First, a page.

Saturday, 11 March 2017

Following Canada's Example

Immigration and the Control of Borders

The EU has failed miserably to control its borders.  Weighed down by utopian idealism, it has opened its borders virtually to anyone who comes.  It sees itself as the great beacon of humanitarianism.  It's utopian dreaming has caused dislocations not only in the host countries of Europe, but in the "sending" countries as well.  Germany has led the ideological charge towards utopia.  If the European Union breaks apart as a result, Germany will largely be to blame.

On the other side of the Atlantic, the United States is having its own struggles over immigration.  Under President Obama, the US followed in Chancellor Merkel's train.  Obama's grand progressive humanism became more and more evident as he instructed immigration and border agents to ignore the law and turn a blind eye to the folk streaming across the southern border.

Now Trump has announced that he favours a different system--a points-based system, which is far more discerning, selective, and enables the aligning of US interests with the aspiring immigrant.  This, we believe, will prove to be a huge step forward.
 In the first place, it is a model which has been advocated for some time by legislators within both the Democratic and Republican parties.  Secondly, points-based models have been deployed in various countries around the world and have proved remarkably successful.  New Zealand is one example.  Thirdly, the points based model is flexible: criteria for migrant entry can be adjusted and changed according to the needs of the hosting country--needs which inevitably change over time.  Fourthly, the model leads to much greater transparency for aspiring migrants.

Canada has run a point-based immigration model for some time.  It was the first nation to do so.   It appears to be working well.
About 63% of those granted legal permanent residence in Canada — the final step before becoming citizens — are admitted for their economic skills, with only 24% admitted based on having family members living in the country. The U.S. system is reversed: 63% of green cards are given to immigrants with family connections, and only 13% given based on economic reasons.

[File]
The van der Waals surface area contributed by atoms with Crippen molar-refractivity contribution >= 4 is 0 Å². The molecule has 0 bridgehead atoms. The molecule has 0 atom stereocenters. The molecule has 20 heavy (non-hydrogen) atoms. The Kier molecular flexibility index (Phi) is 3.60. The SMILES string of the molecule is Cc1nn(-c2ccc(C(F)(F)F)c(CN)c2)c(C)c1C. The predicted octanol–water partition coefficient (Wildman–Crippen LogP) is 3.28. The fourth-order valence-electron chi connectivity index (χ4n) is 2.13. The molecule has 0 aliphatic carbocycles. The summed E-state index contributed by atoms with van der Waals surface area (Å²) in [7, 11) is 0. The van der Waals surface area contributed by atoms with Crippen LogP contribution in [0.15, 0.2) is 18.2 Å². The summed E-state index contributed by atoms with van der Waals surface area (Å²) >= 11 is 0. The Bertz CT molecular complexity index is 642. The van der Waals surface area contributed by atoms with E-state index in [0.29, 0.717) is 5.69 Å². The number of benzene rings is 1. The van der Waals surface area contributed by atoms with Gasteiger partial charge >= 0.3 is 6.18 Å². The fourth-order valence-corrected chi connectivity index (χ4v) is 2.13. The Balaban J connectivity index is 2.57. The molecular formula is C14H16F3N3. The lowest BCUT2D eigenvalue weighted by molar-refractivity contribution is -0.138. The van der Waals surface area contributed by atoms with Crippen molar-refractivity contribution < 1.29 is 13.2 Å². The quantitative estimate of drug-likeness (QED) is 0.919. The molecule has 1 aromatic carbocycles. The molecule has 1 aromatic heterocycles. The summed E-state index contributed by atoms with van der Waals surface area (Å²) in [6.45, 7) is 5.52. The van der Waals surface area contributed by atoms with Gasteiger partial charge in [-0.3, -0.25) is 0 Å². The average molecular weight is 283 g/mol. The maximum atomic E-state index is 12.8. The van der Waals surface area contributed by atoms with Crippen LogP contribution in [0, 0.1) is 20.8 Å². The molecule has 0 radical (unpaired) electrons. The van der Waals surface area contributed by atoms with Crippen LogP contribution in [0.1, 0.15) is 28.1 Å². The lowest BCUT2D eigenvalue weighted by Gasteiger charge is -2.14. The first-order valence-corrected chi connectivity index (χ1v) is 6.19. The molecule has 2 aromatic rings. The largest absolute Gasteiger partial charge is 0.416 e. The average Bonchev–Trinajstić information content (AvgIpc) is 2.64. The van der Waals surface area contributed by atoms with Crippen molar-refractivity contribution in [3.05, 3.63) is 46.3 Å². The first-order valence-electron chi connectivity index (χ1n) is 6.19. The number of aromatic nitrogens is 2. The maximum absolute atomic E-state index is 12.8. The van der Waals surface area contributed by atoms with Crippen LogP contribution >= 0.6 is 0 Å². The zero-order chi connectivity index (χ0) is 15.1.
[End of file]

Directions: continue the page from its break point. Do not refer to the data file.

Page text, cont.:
Canada was also the first country to use a point system to grade economic immigrants — a 100-point scale that rewards foreigners with PhDs and extensive work experience in specialized fields.  During Trump's address to a joint session of Congress, he praised the system used by Canada, Australia and "many other nations" during a portion of his speech that called for reforming an "outdated" legal immigration system that hurts American workers.

"Switching away from this current system of lower-skilled immigration, and instead adopting a merit-based system, will have many benefits," Trump said. "It will save countless dollars, raise workers' wages, and help struggling families — including immigrant families — enter the middle class." [USA Today]
One of the major problems with immigration policies is how well migrants integrate into their host countries.  If migrants do not integrate successfully they end up estranged, often living in ghettos,  disappointed, disaffected, angry, and bitter.  The host nation often ends up despising them as obdurate and ignorant second class citizens.

Here is the points register in the Canadian system:
Applicants are given a score on a 100-point scale, with points awarded in six categories:

• 28 maximum points for language skills. The more fluent they are in English and French, Canada's two official languages, the more points they get.

• 25 points for education — 5 for a high school diploma, 19 for a two-year college degree, 25 for a PhD.

• 15 maximum points for work experience — the more skilled the job, and the more years spent doing it, the more points.

• 12 maximum points for age — the younger the applicant, the more points awarded.

• 10 points maximum if they have a current job offer from a Canadian employer.

• 10 points maximum for "adaptability," which includes things like family ties to Canadians or past visits to the country.
Other nations have different criteria which are regarded as important to the host country.   Note, in Canada's case, the importance placed on language skills--which in turn is critical to social integration, helping to prevent the development of cultural ghettos.  Also, note that this immigration points system has very little to do with universal love and compassion towards suffering human beings.  It is a system which, in the first instance, focuses upon the needs of the host country.  This represents the difference between national self-government, on the one hand, and humanitarianism's internationalism, on the other.

We do not mean to imply that allowing refugees to enter one's country is wrong.  Rather, it is to place it in a special or different category where a whole lot of extra support, provisioning, and care is needed for people traumatized by deprivation and suffering elsewhere in the world.

As noted above, New Zealand has a points based immigration system.  It works well on the whole, allowing adjustment to the criteria and the relative importance of each as circumstances and needs of the host country change.  Because the system is objective and disclosed, it helps prevent irritation and anger, both on the part of the receiving nation and aspiring immigrants.

If Trump follows through on this, he will have done a good thing.

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